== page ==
Thursday, April 2, 2009


Tetanus is a bacterial infection caused by the microbe Clostridium Tetani. Clostridium Tetani releases a neurotoxin called tetanospasmin which causes the scheletal muscle fibers in the human body to contract uncontrollably. The Tetanus bacteria is most often introduced to the body via a cut or puncture wound, but there are also cases of neonatal tetanus, caused by nonsterile removal of the umbilicus from a non-immune infant. In modernized countries, infants are typically born with temporary immunity to tetanus because mothers who are up to date on their tetanus vaccines will automatically pass their immunity to their offspring.

Everyone is familiar with the idea that if you step on a rusty nail, you should get a tetanus shot, but tetanus infections have little to do with rust. Rather, any puncture or cut from a non-sterile object (such as a dirty needle) or an animal bite or scratch could introduce tetanus if the bacteria is present. Rust might increase the likelihood that the bacteria is present on the object because it forms a rough surface to which the bacteria can easily stick.

Symptoms of Tetanus usually begin within 3-21 days. Like Rabies, the disease takes longer to manifest if the point of introduction is located far away from the Central Nervous System. The first symptoms of General Tetanus include tightness in the jaw (lockjaw) and facial spasms, which cause a characteristic grin called risus sardonicus. These symptoms progress into neck stiffness, difficulty swallowing and pectoral and calf rigidity. Victims also experience fevers, sweating, high blood pressure and rapid heart rate. People in the throws of full blown tetanus will have instense full-body spasms refered to as Opisthotonus, in which the body involuntarily forms an arch.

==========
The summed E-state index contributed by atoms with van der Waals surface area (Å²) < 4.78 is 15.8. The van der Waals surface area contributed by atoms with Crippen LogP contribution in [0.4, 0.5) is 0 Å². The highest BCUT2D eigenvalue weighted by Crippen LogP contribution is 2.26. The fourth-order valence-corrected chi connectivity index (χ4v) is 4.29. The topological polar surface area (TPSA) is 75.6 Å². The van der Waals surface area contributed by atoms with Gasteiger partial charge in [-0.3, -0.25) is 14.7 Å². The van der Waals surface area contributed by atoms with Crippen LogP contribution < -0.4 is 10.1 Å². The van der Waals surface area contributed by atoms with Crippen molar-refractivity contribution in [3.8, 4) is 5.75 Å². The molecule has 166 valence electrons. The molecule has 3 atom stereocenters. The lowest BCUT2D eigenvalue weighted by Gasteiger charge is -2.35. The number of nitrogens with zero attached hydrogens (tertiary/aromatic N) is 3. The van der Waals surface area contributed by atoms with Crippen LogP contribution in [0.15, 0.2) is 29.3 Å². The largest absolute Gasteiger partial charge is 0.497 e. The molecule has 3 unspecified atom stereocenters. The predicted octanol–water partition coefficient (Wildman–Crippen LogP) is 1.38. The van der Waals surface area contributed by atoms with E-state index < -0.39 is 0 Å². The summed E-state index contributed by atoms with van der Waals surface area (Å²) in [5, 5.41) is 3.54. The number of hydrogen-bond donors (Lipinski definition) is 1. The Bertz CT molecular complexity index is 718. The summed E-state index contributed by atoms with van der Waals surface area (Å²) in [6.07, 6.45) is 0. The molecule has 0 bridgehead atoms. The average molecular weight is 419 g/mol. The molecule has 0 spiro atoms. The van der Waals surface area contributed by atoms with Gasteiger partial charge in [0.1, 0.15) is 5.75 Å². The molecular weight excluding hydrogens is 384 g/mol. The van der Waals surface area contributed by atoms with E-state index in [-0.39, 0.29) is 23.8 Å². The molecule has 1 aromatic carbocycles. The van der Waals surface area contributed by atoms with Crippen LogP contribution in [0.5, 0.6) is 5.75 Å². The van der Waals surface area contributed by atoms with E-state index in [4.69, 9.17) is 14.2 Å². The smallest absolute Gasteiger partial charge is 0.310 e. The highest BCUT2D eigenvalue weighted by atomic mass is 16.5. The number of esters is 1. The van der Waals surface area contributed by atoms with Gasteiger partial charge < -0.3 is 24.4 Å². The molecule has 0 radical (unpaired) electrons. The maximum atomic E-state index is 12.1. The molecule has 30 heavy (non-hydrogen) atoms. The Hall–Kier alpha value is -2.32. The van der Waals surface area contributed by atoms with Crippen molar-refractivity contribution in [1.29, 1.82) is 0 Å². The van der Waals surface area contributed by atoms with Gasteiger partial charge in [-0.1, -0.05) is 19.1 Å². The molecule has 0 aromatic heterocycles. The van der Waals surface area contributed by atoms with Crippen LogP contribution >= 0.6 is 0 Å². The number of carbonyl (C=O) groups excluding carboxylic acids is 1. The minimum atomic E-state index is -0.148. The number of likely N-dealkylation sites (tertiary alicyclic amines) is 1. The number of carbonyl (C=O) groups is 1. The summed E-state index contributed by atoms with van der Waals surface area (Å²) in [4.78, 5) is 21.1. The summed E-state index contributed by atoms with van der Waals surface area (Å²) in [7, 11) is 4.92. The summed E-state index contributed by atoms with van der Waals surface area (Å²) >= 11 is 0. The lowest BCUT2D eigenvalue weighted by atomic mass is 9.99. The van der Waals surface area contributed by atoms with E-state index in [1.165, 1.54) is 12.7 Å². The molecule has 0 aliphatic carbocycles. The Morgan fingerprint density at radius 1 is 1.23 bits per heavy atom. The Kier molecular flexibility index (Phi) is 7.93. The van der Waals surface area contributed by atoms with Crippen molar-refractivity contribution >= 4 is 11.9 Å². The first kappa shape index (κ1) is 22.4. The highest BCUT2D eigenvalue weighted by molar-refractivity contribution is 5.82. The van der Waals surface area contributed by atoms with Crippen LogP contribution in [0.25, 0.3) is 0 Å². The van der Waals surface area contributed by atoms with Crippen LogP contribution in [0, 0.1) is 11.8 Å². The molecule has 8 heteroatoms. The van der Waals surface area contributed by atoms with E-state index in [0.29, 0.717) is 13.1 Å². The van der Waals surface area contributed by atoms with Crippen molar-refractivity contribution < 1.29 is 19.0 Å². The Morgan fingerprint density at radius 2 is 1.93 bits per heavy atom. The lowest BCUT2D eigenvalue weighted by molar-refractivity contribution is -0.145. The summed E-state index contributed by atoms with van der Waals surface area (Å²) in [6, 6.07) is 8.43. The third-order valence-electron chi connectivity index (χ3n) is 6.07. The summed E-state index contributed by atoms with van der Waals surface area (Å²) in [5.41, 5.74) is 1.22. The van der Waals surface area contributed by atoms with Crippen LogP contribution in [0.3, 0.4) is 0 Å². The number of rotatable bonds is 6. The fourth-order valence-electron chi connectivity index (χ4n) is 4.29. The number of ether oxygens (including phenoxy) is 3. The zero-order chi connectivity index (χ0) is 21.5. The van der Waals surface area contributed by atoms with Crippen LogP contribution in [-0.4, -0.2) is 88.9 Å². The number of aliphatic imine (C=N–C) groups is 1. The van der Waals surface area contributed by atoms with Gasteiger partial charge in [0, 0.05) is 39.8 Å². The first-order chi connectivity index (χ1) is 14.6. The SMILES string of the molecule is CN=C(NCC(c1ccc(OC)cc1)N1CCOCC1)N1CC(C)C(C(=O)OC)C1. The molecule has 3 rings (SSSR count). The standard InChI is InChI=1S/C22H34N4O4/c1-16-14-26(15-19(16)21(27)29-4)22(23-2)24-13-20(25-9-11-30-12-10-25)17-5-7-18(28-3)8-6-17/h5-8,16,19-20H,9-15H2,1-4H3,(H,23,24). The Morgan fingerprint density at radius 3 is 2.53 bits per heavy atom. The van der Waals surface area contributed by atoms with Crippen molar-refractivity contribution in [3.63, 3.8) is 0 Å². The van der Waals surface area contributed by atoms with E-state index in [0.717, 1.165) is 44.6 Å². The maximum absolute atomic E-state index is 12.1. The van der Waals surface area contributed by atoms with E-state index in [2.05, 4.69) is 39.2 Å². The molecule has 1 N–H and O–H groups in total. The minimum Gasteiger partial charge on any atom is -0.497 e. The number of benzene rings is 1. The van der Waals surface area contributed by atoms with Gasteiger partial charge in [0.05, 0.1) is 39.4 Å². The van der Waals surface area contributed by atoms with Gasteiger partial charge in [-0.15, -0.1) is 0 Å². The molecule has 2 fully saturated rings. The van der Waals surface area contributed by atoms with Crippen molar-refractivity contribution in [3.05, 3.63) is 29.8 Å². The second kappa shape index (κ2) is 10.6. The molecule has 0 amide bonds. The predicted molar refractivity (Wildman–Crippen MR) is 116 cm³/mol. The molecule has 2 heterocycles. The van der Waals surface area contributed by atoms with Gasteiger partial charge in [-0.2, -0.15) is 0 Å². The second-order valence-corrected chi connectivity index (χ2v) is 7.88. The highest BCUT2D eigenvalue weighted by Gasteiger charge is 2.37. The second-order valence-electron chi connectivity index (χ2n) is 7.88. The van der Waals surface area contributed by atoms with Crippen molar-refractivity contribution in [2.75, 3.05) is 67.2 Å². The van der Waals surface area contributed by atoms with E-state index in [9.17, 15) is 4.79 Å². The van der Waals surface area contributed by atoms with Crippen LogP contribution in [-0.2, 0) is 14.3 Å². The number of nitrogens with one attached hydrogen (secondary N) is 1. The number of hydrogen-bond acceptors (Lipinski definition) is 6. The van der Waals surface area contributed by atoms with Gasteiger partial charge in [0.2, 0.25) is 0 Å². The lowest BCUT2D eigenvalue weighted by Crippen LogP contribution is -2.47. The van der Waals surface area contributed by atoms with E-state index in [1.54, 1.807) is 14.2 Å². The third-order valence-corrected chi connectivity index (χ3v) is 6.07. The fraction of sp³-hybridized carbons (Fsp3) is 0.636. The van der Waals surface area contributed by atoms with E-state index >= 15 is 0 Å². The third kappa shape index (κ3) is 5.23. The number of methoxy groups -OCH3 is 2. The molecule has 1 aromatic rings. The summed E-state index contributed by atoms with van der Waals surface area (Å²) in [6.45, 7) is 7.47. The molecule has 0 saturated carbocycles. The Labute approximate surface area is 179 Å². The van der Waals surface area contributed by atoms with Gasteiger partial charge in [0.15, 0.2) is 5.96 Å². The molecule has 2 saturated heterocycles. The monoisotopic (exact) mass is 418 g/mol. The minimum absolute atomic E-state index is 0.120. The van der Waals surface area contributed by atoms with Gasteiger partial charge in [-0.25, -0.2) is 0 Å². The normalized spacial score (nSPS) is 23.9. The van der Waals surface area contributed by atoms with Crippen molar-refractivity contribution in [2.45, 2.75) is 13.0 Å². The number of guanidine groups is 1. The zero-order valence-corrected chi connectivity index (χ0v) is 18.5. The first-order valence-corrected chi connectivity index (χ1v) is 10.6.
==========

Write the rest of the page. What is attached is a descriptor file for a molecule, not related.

The most effective way to avoid Tetanus is through vaccination, and the first form of treatment for a suspected infection is prophylactic vaccination. However, once the disease is symptomatic, treatment consists of life preserving measures such as assisted breathing, intravenous valium and high calorie tube feeding.

Mortality from tetanus is currently 11%.

Because of it's limited mortality but horrible manifestations I give Tetanus a
4 on my "lethality scale" (1-10)
and a 6 on my "disturbing scale" (1-10)

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